Payette County Commissioners have unanimously passed an ordinance concerning gas and oil exploration—thus making Payette the only county that has its own set of rules in addition to the state guidelines, approved by the Idaho Legislature.
The Ontario Argus Observer reports that Payette County Commissioners approved the ordinance July 29 after hearing from a number of citizens regarding the setback of drilling operations. Ultimately, commissioners opted to reduce a 500-foot setback, which had been written into a previous draft, down to 200 feet. The Observer reports that Commissioner Larry Church opted for the shorter setback, so "that a small farm owner could have the chance to sign a lease with the gas company if they wanted."
The Observer also reports that commissioners agreed to give the public access to water testing results after drilling operations have begun.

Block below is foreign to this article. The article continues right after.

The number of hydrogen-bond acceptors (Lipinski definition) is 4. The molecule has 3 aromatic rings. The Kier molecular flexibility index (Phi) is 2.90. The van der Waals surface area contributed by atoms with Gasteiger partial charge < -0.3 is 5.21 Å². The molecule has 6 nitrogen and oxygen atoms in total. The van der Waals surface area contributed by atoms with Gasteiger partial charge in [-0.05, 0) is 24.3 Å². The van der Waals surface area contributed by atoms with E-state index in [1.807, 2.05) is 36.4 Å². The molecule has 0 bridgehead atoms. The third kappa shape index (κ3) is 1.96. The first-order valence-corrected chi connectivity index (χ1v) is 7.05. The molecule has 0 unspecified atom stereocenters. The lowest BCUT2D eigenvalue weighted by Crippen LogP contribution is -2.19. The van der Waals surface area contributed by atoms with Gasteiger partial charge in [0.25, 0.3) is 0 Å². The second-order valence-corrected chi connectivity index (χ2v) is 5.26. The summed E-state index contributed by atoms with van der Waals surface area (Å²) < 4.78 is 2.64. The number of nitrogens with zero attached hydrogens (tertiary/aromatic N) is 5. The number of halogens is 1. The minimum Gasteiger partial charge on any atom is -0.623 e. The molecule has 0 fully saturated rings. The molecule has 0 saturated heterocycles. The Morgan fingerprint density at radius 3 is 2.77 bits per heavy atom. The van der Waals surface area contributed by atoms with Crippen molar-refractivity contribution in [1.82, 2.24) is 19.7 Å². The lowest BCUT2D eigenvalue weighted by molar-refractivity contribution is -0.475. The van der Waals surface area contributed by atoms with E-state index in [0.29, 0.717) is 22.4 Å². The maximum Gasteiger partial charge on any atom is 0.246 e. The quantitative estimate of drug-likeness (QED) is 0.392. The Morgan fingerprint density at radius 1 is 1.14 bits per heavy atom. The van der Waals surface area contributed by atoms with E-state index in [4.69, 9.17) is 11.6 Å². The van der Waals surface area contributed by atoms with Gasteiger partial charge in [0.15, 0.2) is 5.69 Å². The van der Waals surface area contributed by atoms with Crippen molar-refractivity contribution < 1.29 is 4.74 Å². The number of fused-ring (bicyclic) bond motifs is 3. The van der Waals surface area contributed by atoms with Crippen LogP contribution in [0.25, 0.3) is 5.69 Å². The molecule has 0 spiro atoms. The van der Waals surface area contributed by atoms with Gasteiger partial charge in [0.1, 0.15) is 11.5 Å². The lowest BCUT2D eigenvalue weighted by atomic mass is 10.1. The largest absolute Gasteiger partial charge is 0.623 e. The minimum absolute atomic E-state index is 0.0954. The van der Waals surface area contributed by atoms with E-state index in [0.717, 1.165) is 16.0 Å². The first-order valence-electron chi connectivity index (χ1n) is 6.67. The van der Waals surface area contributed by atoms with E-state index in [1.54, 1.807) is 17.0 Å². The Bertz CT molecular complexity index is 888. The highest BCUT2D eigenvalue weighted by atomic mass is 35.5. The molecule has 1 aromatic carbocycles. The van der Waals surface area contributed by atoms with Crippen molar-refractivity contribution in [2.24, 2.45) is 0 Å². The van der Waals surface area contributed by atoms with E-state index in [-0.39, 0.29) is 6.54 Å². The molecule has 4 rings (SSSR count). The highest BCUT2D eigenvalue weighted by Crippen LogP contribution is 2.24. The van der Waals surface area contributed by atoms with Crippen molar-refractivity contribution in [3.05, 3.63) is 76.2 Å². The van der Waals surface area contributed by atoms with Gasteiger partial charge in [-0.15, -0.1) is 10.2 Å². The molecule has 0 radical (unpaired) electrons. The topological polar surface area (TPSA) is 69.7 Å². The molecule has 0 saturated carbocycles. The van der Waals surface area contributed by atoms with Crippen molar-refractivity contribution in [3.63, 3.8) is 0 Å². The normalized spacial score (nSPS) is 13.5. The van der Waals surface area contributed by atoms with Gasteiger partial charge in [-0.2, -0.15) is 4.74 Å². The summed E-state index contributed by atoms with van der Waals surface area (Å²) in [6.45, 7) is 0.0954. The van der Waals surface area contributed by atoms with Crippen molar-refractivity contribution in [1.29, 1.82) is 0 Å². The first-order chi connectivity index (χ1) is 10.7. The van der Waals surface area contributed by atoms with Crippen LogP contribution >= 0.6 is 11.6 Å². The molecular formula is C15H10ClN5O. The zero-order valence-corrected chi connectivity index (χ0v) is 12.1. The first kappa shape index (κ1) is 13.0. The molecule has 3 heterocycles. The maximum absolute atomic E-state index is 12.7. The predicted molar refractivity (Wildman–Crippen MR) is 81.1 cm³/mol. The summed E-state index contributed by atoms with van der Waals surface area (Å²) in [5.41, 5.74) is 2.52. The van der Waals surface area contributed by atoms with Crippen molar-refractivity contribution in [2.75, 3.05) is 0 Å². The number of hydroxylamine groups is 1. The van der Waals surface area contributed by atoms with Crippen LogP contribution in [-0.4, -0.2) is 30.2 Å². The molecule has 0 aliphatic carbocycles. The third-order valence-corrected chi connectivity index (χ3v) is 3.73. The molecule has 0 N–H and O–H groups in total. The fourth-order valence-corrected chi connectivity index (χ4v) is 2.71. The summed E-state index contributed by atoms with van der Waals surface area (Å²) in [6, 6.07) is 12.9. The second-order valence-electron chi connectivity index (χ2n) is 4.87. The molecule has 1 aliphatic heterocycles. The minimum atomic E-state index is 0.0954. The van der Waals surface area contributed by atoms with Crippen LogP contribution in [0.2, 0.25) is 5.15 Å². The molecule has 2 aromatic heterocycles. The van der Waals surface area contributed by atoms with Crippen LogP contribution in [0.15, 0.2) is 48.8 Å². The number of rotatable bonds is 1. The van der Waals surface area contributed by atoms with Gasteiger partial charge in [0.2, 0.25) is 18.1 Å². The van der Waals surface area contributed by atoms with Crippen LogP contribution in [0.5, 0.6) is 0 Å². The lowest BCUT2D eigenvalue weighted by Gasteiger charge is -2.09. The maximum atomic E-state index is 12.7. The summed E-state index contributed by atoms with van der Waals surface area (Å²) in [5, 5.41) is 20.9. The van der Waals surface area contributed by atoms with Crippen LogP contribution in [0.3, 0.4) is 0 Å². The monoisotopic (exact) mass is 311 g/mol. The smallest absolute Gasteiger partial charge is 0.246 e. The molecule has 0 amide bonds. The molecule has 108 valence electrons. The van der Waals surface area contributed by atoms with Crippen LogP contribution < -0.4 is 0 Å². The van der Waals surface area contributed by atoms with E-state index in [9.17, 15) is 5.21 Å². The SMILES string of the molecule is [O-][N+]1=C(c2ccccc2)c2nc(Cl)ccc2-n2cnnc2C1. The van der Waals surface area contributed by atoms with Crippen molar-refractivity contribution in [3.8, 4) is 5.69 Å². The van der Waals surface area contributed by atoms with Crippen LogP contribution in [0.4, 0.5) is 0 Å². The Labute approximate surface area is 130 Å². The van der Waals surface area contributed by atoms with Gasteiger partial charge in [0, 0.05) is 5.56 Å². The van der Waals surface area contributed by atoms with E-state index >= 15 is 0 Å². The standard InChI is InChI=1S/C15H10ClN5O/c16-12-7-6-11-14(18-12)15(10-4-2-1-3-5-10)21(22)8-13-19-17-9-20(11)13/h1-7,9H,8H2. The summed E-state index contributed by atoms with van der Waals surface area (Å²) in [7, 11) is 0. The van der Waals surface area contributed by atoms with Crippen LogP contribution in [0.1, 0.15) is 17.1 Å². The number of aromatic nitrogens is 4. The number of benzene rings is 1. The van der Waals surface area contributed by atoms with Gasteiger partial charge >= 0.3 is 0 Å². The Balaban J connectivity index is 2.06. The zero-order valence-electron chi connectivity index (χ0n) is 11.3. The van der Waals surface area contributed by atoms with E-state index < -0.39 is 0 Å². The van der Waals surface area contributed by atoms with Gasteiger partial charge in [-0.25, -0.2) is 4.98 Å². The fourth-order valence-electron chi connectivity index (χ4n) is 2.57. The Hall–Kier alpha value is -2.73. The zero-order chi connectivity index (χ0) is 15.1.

Snake River Oil and Gas has snapped up hundreds of land and mineral leases from public and private interests in the wake of previous efforts from Bridge Resources, which saw its drilling operations halt in 2011 when its financial house of cards collapsed. When Bridge started selling off its assets, including a pile of land and mineral leases, Snake River moved in quickly to begin staking its claim in preparation for its own operations.
In June 2012, Snake River Oil and Gas launched a battery of seismic testing—called vibroseising—in which the company shook the earth's crust to determine where the best gas deposits might be.